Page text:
Mine wears short shorts while he jogs, with a baseball cap over his baldness, and no shirt.
His comes home from work and changes into a full gray sweatsuit, then sits at the head of the kitchen table to relax by eating a block of cheddar cheese.
His watches CNN. Mine listens to NPR. NPR and also Fox News. When he runs on the levee he looks, from a distance, like a small and soft-bellied, naked old man. His shorts smudge a shadow below his waist.
When I walk into their house for the first time in twelve or fifteen years, his tells me I look the same. He is wearing his sweatsuit. He is at the head of his table, one eye on the TV. His six granddaughters play clamorous games of make-believe around his knees. They come from three sons. They call him GeeGee. He knifes through his cheese.
Mine comes downstairs after shaving his mustache for the first time in twenty-seven years. “Notice anything different?” he jokes, but we don’t. “Something new on my face?” We look: scar from childhood, red allergy eyes, tired cheeks. Nope, we tell him. He stirs jam into his oatmeal and blinks.
My dad, his dad. Trump dads. Dads who never changed a diaper. Dads who changed too many. Who were there to drag toilet paper over tushies when we leaned forward and yelled WIPE! Who showed up on time to get us from gymnastics. Who held our hands, then made the streets scary by commanding we look both ways. Who, when our Clinton moms were out of town, knew how to stir a packet of powder into butter and milk, producing macaroni and cheese.
These are the men who—are these the men who made us? These men who persuaded us to hold our breath underwater when we were afraid. Who stood close for courage the first time we roller-skated without touching the wall. Who padded through the night-lit haze of our bedrooms to tell us goodnight. Who stood beside us at ocean’s edge, jumping waves.
Are they the man who made us, these men now the source of our dismay? These faces so familiar they refuse to go strange. But when the friend I have not seen in twelve or fifteen years rings my parents’ doorbell, it’s the first thing he sees: “You shaved!”
“Finally, somebody notices!” says mine. “Nobody knows how I suffer in this house full of girls.”
And we look at him and wonder: When did his mustache become so white it was practically clear? How can its ghost, that pale shadow, be so like the real thing? When did his upper lip lose its color? When does a mustache fade into a face?
Post-Soviet trauma, said my sister. Stockholm syndrome, said me. But this was Monday. His vote was still harmless, quaint. I spoke to the friend who, until this winter, I had not seen in twelve or fifteen years. “I understand about my dad,” I told him. “But yours?”
And he said labor law. Obamacare, taxes, trade.
Oh, Trump dads! It’s still Monday. We’re smiling, shaking our heads. We fantasize a coffee table book with drawings by Maira Kalman, drawings to defang the endangered Trump dad, that peculiar species in short shorts and gray sweats, clutching his block of cheddar cheese.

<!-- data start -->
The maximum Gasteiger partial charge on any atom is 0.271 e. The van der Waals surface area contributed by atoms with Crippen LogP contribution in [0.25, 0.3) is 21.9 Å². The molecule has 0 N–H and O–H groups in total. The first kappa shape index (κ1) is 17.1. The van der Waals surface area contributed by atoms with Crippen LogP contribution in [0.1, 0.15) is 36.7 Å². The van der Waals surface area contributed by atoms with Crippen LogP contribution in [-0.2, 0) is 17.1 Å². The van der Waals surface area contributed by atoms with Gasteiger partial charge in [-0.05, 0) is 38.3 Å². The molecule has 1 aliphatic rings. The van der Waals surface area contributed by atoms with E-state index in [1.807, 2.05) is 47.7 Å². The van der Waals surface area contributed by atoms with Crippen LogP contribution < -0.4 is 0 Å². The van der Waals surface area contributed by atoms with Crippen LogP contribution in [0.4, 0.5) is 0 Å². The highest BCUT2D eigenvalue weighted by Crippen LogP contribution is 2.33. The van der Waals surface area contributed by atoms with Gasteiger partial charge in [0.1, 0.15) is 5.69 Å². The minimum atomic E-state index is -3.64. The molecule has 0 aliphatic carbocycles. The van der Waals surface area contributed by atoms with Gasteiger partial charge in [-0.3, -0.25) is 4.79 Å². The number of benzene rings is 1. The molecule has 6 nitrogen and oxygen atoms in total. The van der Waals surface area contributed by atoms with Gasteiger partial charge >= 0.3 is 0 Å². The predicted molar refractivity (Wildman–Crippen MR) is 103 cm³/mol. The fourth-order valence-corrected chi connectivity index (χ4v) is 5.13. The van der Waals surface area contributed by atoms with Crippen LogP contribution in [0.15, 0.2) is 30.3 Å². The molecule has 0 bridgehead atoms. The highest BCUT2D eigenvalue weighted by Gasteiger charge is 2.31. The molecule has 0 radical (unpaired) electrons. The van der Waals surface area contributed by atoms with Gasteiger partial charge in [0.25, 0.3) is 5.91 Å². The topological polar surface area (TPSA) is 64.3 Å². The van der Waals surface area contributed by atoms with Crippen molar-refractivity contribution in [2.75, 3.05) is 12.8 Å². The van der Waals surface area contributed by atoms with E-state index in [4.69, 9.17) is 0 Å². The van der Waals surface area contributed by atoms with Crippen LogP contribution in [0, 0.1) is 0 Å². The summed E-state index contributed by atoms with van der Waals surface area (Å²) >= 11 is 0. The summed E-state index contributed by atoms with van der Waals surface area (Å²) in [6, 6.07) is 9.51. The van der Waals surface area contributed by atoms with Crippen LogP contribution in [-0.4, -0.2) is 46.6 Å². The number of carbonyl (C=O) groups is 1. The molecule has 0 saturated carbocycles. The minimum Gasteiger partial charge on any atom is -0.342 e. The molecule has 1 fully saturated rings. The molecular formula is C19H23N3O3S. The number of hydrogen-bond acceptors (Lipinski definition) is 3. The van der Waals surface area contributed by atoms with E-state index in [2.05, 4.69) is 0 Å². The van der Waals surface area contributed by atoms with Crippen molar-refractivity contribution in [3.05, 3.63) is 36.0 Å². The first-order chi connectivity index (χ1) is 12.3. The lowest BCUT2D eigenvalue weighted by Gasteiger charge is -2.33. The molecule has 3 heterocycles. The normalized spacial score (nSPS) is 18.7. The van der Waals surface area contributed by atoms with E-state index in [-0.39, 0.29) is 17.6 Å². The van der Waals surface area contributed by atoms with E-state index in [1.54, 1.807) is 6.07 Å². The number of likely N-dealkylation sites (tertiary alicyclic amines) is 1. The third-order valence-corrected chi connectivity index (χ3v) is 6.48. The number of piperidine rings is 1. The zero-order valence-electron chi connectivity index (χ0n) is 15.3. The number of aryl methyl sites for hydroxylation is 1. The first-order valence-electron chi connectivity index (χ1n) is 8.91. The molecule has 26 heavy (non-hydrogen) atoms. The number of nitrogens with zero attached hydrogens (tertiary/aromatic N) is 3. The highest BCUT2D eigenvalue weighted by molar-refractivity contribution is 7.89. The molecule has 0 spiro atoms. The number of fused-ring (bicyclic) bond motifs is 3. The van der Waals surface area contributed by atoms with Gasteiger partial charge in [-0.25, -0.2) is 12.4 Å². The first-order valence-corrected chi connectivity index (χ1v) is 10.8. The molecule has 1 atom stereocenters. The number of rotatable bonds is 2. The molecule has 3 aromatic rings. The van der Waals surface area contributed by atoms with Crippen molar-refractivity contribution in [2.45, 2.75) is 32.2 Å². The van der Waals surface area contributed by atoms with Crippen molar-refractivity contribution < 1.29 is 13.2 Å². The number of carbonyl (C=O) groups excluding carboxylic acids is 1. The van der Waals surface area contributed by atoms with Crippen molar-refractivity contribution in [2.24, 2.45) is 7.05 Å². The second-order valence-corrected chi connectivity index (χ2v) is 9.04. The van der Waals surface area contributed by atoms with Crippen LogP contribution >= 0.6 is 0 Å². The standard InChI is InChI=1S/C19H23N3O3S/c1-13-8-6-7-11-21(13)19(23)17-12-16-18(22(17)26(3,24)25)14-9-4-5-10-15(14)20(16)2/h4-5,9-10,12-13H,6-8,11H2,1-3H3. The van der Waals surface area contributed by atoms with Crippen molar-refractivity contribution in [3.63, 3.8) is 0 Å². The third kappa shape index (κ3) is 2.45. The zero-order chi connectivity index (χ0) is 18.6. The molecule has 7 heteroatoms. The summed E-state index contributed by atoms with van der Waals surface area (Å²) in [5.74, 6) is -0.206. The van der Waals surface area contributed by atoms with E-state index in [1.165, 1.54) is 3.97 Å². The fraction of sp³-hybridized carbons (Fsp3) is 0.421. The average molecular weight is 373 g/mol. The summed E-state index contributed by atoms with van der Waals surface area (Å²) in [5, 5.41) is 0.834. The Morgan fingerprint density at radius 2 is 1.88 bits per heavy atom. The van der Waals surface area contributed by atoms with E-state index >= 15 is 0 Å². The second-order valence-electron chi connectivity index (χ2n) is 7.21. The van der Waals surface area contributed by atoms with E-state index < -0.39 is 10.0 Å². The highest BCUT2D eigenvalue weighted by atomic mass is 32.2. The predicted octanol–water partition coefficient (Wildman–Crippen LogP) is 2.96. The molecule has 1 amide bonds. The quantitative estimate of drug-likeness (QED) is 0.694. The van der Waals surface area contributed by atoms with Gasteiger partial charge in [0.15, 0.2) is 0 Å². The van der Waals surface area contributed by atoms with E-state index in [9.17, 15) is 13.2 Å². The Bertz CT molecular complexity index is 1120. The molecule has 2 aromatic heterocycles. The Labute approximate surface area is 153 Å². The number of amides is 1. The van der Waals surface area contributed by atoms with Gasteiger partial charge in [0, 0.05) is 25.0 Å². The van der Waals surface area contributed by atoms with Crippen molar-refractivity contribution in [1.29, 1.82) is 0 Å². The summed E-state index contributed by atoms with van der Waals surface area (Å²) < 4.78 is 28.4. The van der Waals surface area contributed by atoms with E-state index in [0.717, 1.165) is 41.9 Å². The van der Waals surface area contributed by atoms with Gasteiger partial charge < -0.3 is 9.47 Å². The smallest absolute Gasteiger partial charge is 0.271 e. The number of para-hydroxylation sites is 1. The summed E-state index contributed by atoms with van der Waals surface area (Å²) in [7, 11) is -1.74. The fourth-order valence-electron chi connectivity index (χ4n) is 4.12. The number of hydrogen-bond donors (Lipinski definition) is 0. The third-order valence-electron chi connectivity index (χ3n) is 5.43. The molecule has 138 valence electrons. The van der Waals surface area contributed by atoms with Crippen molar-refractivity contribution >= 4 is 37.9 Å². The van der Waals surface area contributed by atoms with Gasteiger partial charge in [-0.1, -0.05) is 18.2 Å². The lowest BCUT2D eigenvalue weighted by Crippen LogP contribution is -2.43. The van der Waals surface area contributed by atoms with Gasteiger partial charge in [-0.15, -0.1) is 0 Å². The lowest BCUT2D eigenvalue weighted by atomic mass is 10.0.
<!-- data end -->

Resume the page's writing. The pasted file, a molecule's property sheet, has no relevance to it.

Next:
And our Clinton moms go to sleep beside them, as they have for so, so many years. And our Clinton moms, who were forbidden to wear pants to public school, who in the winters had instead to double up on stockings, stylish windowpanes over itchy-practical wool—our Clinton moms, who in their teens grew their hair long and left their pits unshaved—who read Our Bodies, Ourselves and squatted naked over mirrors to see—who bought The Joy of Sex before getting married and ate so much cottage cheese—who were asked, “What are you planning to do about that?” when they showed up pregnant to job interviews, by men with JDs—who took us to the zoo, and to the children’s museum, and to the place where they lay in the dark wearing tiny yellow goggles and had their mustaches and eyebrow thickets lasered away—our Clinton moms, who later told us, trembling because their own mothers had never dared, that they would buy us birth control and answer our questions on sex—our Clinton moms, those women who made us, whose eyebrows hardly grow in at all these days—they wake up and vote, and the scent of their votes is a batch of cookies still baking, sweetening the air. The “I Voted” selfies they send are zoomed in too close, but today we don’t care. Text me, Clinton Mom. Today, text me all day. Text: I USED A PEN SCOTCH-TAPED TO A PLASTIC DIVIDER. Text: I GET SO ANNOYED WHENEVER A WHITE MAN WALKS IN. Text: CLINTON WAY AHEAD IN OUR COUNTY.
ARE YOU WATCHING WITH DAD?
YES OF COURSE.
Then they go to bed.
They go to bed, these parents of ours, mixed marriages all of them, immigrants and natives, liberals and conservatives, squares and queers. They go to bed, these parents of our country, lying down side by side as they have for so, so many years. And in the morning they awake. And our Clinton moms sit across from the Trump dads who encouraged us to jump in the pool before we could swim, who promised to catch us but sometimes let go, who urged us, “Come on. Be brave.” There is coffee, and oatmeal, or tea, and our Clinton moms will text, EYES LEAKING, and we’ll text back, I KNOW. And then? We’ll let go of the wall at the roller-skating rink. Then we’ll jump into the pool. And we’ll sit across from the Trump dads who made us and we’ll look. No, look. Look at his face.
Photographs provided courtesy of author. Image of Hillary Clinton © Lee Balterman, The LIFE Picture Collection, Getty.